- AB


Congress prescribes the manner in which states are required to accept official actions / documents / actions from other states.

Full faith and credit only works if the US Congress says it works. If other states don't recognize this action then you are back to square one.
edit on 29-6-2015 by Xcathdra because: (no reason given)



posted on Jun, 29 2015 @ 06:29 AM
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originally posted by: NiZZiM
I agree. You can't force these issues on people it just makes it worse. Instead let the states choose and it's not a big deal getting married in a state that agrees with your preference. Political correctness in the USA is a plague.....I understand gay couple have a right to be able to marry, but to force states that don't want to do it is not fair. It's hypocritical to force people to do it, just like gay people being denied marriage now they deny everyone the right to deny.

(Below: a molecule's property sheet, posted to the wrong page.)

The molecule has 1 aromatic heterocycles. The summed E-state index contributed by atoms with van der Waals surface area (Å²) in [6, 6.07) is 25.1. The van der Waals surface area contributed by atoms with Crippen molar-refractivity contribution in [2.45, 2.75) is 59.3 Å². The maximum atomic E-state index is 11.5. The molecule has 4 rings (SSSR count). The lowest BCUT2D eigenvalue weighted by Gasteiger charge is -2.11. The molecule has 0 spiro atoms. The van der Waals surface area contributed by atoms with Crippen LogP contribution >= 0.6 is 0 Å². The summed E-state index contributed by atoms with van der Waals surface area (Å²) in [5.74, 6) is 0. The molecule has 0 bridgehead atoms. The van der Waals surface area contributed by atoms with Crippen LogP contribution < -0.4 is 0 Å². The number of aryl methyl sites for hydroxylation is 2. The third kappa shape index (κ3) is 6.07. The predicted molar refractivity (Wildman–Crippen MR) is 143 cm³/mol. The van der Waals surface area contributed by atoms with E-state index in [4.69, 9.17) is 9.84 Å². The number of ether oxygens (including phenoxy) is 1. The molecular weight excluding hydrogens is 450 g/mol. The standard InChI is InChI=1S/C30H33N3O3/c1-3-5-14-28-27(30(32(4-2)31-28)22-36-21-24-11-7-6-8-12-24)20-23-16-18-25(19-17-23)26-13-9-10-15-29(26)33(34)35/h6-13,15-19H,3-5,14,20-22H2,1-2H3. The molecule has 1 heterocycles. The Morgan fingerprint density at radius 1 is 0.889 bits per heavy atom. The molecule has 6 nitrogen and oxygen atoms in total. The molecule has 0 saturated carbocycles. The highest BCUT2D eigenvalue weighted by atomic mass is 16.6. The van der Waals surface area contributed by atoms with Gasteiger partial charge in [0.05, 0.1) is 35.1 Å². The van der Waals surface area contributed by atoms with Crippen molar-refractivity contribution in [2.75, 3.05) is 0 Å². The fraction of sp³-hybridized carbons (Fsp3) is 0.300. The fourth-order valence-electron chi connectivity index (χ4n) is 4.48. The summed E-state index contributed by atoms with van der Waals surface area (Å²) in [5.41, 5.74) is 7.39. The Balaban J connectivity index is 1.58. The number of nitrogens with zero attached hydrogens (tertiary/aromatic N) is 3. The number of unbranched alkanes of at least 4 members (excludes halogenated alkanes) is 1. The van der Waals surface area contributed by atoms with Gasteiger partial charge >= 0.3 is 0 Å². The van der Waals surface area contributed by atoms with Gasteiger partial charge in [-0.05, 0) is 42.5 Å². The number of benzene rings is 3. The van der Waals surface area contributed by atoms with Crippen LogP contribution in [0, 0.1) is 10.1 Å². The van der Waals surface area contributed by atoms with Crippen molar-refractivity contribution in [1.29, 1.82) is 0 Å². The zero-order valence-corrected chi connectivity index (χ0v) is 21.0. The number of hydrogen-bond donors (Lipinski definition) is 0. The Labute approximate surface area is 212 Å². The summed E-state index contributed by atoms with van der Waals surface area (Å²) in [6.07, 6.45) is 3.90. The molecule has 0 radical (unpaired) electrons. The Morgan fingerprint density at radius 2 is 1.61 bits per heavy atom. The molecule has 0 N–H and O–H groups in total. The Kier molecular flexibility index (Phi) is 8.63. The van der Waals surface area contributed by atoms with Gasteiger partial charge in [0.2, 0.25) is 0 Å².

Let's try your argument substituting giving citizens the right to vote.

You can't force these issues on people, it just makes it worse. Instead let the states choose and it's not a big deal for people to get to vote in a state that agrees with it. I understand citizens have the right to vote, but to force states that don't want to let them is not fair...

Or how about the right own a gun:

You can't force these issues on people, let the states choose and it's not a big deal for people to get to own guns in a state that agrees with it. I understand that citizens have the right to bear arms, but to force states that don't want to let them is not fair.

Or pick any other subject that is personally important to you that you feel you have a constitutional right to. Owning property, being able to choose your own way of making a living, the right to privacy, the right to worship in whatever church you want, etc. The right to choose your own spouse is just as important to a gay person as it would be to you, or are YOU okay with the state dictating who you can choose as your spouse?



edit on 29-6-2015 by kaylaluv because: (no reason given)

edit on 29-6-2015 by kaylaluv because: (no reason given)



posted on Jun, 29 2015 @ 07:11 AM